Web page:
By Terry and Julie Clarke
When the curtain opens during the prelude to Gotterdammerung and you see three men on stage sitting on cinema director’s chairs you can be assured that you are about to witness another example of German regietheatre. This we duly did in Karlsruhe in May 2018.
Karlsruhe is a pleasant city in south western Germany. Completely flattened by the RAF and USAF towards the end of the war, it has few of the attractions of nearby Heidelberg and Baden-Baden and is thus, unsurprisingly, free of tourists. It does, however, have a fine, post-war opera house and a longstanding reputation for music making, opera and Wagner in particular.
The new Ring Cycle in Karlsruhe was unusual in that each opera had a different director. It was no surprise that there was little coherence between the individual operas, since we understand they only had one brief meeting in Iceland. Das Rheingold was the most recognisable of the productions and each one thereafter became increasingly bizarre.
It must be mentioned at this point that the orchestral playing under Justin Brown, their regular director of music, was superb and the singing, overall, was very good. But back to the productions.
The final act of Siegfried can give a flavour of the first three nights. The poor hero had to do his whole awakening scene by himself in a derelict museum since there was no sleeping Brünnhilde in evidence (‘das ist keine Person’). Finally, Heidi Melton as Brünnhilde did emerge, standing, through the centre of the stage, but the unkind director had costumed her as every jokey cartoonist’s depiction of a Wagnerian soprano, right down to the long blond pigtails. It was an uncomfortable final scene.
Fortunately for us we had been privileged to meet Katherine Tier, the Australian mezzo, who had many roles in this Ring, (Fricka, Waltraute, Erda, Norn, Rhinemaiden) and she was able to give us some inkling of what it was all about.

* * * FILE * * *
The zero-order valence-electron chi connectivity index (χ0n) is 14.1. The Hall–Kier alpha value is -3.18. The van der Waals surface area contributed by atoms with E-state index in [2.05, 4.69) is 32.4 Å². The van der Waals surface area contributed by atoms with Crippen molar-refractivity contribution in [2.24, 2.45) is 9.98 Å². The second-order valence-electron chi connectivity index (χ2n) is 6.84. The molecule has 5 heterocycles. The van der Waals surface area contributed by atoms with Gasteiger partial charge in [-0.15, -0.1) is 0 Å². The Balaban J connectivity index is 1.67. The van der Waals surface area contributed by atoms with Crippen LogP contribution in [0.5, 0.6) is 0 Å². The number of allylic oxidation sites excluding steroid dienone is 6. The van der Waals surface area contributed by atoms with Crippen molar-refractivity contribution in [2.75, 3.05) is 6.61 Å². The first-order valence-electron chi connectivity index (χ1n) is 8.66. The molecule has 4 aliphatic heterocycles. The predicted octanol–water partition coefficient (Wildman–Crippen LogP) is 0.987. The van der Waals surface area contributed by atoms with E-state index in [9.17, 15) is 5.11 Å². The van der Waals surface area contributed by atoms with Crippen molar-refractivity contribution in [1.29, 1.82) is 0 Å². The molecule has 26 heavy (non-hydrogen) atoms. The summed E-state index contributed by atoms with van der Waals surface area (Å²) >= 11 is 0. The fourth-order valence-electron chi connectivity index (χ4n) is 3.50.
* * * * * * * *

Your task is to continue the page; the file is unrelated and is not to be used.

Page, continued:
It was Götterdämmerung in which the most egregious directorial excesses took place. The three men mentioned at the start were in fact the Norns, they were not only girls in male attire but also made up to resemble the directors of the three previous operas. Furthermore, they featured in many of the subsequent scenes moving in and out from the wings until finally morphing into the Rhinemaidens. Katherine Tier, as the First Norn, stripped off her male clothes to reveal a shift so that she could transform into Waltraute in her scene with Brünnhilde – a girl playing a boy playing a girl.
All the characters were in some form of modern dress. Siegfried, the hero to save the world, was a scruffy individual with lank, unwashed hair wearing a dirty undervest and a tendency to drop his trousers at every opportunity. Fortunately, he sang with a sonorous ringing tone which he sustained until the end.
Act Two started with a particularly revolting Alberich in his underclothes who appeared to have been castrated quite recently. Later in the scene Hagen also castrated himself with a knife although once he had got his trousers up again he managed to summon the vassals without apparent discomfort. A live black pony was brought on to the stage so that it could be ritually sacrificed and emerge later as a corpse so that Hagen, Gunther and Brünnhilde could smear themselves with blood.
In Act Three, shortly after the (male, director) Rhinemaidens had refused to accept the ring. Siegfried attended a barbecue and was stuck in the back with a kebab skewer from which Hagen had been eating the meat. He was left to lie on an empty stage for the whole of the funeral march being cuddled by Gunther, for whom, from their first meeting, he had shown a particular fondness. Hagen stabbed Gunther when he attempted to snatch the Ring but then, for good measure, stabbed Gutrune as well. However, in her dying frenzy she managed to grab the knife and kill Hagen. The stage was strewn with bodies like the end of Hamlet. During the final moments of the waters of the Rhine overflowing and the music of redemption we were treated to the sight of the final death dealing scene being played in slow motion and in reverse with all the players in turn arising from death and leaving the stage backwards. What we heard was undoubtedly Götterdämmerung but what we saw was decidedly not. Directors such as Tobias Kratzer appear to derive pleasure in proportion to the amount of outrage they can engender in their audience. I have no doubt he is mightily pleased with himself.